The Aesthete

Jardine State

Nathan Bogle leaves his days with Rag & Bone behind and dives headlong into his new menswear label Jardine

by Noah Wunsch photography Douglas Friedman

When Rag & Bone launched its menswear line for New York Fashion Week in 2004, the brand was met with instantaneous success, as were its founders, Nathan Bogle and Marcus Wainwright. The label tapped into the classic, minimalist style that was taking off for brands like Billy Reid and Rogan, and two years later Rag & Bone was selected as a finalist for the 2006 CFDA/Vogue Fashion Fund award. Not long after, Bogle left the company for reasons unknown, and today, neither the label’s Wikipedia page nor the “About” section on the brand’s website make any mention of Bogle as a founder. While unwilling to offer up an answer as to why that may be, Bogle claims to not harbor any hard feelings. Instead, he only allows for the somewhat elusive explanation that he “was kind of burned out.” It is an honesty tinged with the very slightest note of displeasure that he is clearly too polite to fully concede. “I took some time off, went home, traveled a bit, just cleared my head and figured out which way I wanted to go.”  

Six years later he figured it out with his new men’s line, Jardine.

Bogle greets me in his Lower East Side apartment with ruffled hair and a half-smile. He points to bolts of fabric lying against his wall and apologizes for the clutter in his clean British accent—he’ll be taking those to a factory in Jersey later. Aside from that, the apartment is spotless. Bare brick walls are postered with the must-have Morrison Hotel rock god portraits (The Rolling Stones, etc.), furniture is a deep brown crafted wood and off the living room, I catch a glimpse inside a tidily kept, white dressed bedroom.

Bogle came to New York City from London 15 years ago to work as a fashion model by way of a discovery story slightly more exceptional than the pretty-young-face-in-a-mall scenario. He had been living in Spain studying permaculture (“It’s all about designing sustainable living systems—minimum energy in and maximum out.”) when he decided to take his agricultural studies to Malaysia and backpack his way down through Thailand. It was there, in Thailand, that he was discovered…by a French taxi driver. “She was a very cool lady. She knew people in the fashion industry and she referred me to a couple of agencies,” he recalls. “She scribbled them down and encouraged me to check them out.” He didn’t take her up on the advice right away, deciding instead to work as a chef at Britain’s famous Pinewood Studios, but soon came to realize that standing a few hours in front of a camera for a few hundred bucks a day beat the hell out of burning his hands over a boiling pot for next to nothing.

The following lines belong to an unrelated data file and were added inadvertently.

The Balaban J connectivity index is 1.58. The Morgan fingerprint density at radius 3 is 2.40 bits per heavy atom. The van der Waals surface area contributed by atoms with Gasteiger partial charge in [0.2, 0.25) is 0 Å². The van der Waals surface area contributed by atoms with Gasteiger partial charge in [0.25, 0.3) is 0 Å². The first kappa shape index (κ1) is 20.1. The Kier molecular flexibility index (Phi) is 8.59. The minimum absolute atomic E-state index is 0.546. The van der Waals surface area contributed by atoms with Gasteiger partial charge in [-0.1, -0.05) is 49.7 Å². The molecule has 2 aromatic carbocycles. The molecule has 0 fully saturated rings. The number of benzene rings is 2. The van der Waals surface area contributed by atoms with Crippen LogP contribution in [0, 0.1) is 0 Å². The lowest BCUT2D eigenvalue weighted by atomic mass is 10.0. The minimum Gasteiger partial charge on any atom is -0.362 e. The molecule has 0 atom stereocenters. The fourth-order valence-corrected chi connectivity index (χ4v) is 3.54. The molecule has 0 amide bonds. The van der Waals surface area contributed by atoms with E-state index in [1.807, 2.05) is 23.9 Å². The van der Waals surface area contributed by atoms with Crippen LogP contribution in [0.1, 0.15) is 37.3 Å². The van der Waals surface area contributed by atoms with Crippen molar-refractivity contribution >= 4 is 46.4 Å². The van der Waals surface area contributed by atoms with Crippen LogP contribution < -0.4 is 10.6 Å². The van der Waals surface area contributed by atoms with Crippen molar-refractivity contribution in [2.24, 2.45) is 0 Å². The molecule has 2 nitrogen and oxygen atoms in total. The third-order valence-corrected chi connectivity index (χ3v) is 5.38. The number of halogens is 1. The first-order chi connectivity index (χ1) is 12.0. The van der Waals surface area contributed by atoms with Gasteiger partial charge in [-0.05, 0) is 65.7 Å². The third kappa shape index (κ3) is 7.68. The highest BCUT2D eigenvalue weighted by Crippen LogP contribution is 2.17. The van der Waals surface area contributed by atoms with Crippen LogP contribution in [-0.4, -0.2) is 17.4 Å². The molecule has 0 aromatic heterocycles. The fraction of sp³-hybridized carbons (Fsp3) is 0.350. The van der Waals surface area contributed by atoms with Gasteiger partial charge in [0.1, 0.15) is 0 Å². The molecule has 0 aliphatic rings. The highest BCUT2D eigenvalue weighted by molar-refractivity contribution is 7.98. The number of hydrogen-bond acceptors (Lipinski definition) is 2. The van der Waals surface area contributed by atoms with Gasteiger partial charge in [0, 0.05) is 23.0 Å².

Once in New York, he promptly found work doing runway shows and campaigns for brands like Louis Vuitton, DKNY and Armani. His backstage life with stylists and fashion designers opened his eyes to the intricacies of fashion. “You know, when you’re a kid, you don’t really think about if there’s gonna be any value in working the shows,” he says, “but looking back it was actually a very informative time in my life.” The clothes he wore from his modeling gigs allured him further into the elements of design. “I was constantly making alterations to clothes to get a better fit. I told a friend about this and he said, ‘You should just make your own.’ And I thought, OK, that’s an idea.”

“I was constantly making alterations to clothes to get a better fit. I told a friend about this and he said, ‘You should just make your own.’ And I thought, OK, that’s an idea.”

The original vision for Rag & Bone, which Bogle seems happy enough to talk about in a peripheral way, first came together in 2002 as a potential footwear brand—Bogle was influenced in part by his mother, who worked for the French shoe designer Charles Jourdan while he was growing up—but evolved instead into a denim brand, and after that, a full fashion line. Inspired by Rogan, then the benchmark in denim washings and edgy aesthetic, Bogle and Wainwright decided that although a great brand, the problem with Rogan’s process is that there was simply too much of a process. “There was a lot of distressing and washing, so we were thinking OK, well let’s go on the other side and do no washing,” explains Bogle. “Let’s make the brand about being made in America.” The concept, from two Brits, proved to be brilliant.

During the six years between his departure from Rag & Bone and the launch of Jardine, Bogle focused his creative energy in every which way but fashion—he worked in advertising, went to culinary school and even studied screenwriting. Then in December of 2011, Bogle bought an iPhone that unexpectedly changed the course of his life. “I downloaded so much shit that I wasn’t using, and I went to bed and my head was pulsing from this overload of stuff,” he says. “I took it back the next day.” He retreated to his mother’s farmhouse in Italy to get away from the digital blather he had experienced in the States, and from there something interesting happened: “I think that visit kind of spiraled into an aesthetic, an idea, a philosophy about a brand, that sort of ‘less-is-more.’” And a label was born.

Named after Bogle’s great-grandfather, Jardine feels like it could be a younger Rag & Bone, before the brand embraced prints and multicolor schemes. Jardine’s Spring/Summer line features light monochromatic colors, shirting in sky blue, pants in a gray khaki or hot pink. For Fall, the line takes a chunkier, punkier route, with thick knits and mod leather. Bogle says he’d like to expand into womenswear at some point, but first wants to make sure the menswear is where it should be. “I want everything to be as aligned as possible. It’s about building a foundation and getting the roots in firmly. Without the mechanics, nothing else happens.”